Zeljana Tunic1; 1 Martin Luther Unversity of Halle-Wittenberg, Germany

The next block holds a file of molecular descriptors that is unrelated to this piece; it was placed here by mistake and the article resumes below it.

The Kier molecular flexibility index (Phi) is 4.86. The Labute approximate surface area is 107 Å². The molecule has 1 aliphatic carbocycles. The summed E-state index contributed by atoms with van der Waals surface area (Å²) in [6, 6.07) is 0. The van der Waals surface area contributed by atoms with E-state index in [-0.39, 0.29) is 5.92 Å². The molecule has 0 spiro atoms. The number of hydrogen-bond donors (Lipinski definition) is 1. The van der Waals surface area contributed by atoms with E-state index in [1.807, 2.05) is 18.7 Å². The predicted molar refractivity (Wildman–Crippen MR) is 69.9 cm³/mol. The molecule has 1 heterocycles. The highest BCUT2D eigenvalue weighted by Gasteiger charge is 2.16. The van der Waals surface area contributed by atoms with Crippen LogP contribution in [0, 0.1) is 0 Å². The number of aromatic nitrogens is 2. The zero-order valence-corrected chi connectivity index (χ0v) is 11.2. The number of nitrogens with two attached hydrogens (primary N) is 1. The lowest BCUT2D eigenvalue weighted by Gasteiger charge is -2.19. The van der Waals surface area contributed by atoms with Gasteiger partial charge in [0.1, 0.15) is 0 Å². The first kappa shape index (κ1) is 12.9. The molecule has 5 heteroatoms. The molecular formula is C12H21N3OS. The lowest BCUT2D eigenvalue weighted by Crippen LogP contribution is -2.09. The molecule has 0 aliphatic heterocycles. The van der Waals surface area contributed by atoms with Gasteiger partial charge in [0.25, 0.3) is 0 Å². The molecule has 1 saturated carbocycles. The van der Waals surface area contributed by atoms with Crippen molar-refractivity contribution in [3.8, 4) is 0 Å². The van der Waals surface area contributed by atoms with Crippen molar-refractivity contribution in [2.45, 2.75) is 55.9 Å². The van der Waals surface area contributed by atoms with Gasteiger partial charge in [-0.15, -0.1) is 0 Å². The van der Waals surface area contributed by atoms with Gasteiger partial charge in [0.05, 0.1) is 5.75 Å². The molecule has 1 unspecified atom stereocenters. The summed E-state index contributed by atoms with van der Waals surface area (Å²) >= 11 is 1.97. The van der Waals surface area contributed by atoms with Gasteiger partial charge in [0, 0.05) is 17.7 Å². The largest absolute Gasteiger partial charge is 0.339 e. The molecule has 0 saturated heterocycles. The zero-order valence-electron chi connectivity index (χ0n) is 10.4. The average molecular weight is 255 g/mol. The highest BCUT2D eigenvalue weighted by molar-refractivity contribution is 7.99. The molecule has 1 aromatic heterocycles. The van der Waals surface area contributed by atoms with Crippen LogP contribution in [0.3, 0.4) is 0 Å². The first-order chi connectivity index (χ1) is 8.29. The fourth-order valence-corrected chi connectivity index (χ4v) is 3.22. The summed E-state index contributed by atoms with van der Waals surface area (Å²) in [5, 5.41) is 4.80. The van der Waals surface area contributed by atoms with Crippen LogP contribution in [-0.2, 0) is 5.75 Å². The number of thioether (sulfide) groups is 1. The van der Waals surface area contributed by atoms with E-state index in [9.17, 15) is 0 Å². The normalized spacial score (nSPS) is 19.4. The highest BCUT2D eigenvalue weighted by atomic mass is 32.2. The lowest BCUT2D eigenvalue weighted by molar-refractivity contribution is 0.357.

The paper follows the video artwork Snajperist (The Sniper, 2007) made by Bosnian artist Adela Jušić to dig deep into the intimacy of being exposed to sniper attacks during the siege of Sarajevo (1992-1996) when civilians got routinely shot from the hills around and overlooking Sarajevo. The unpredictable nature of shooting from concealment was a persuasive politics of terror aimed at establishing an inseparable link between bodily appearance and exposure to violence and death. The work of Adela Jušić illuminates this link from a rather unusual perspective, having an autobiographical background, namely that her father, a sniper and a member of the Bosnian Army, was killed by a sniper’s bullet from an enemy army that hit his eye. We get to know a daughter’s voice caught in a net of military logic. While one narrative strand tells the story of a sniper against a sniper, it eschews provoking identification with the warrior and postulating martial masculinity. It is the daughter that we become intimately acquainted with, her voice multiplying and whirling the data, boding the near death. From her perspective, the warrior’s manhood is juxtaposed with the personal sphere of being a father and is imbued with one of the most intimate bonds – the feeling of loss. The piece underlines Jušić’s commitment to the feminist perspective and the inquiry into the everyday reality in war and post-war Bosnia-Hercegovina beyond the nationalistic mainstream categories.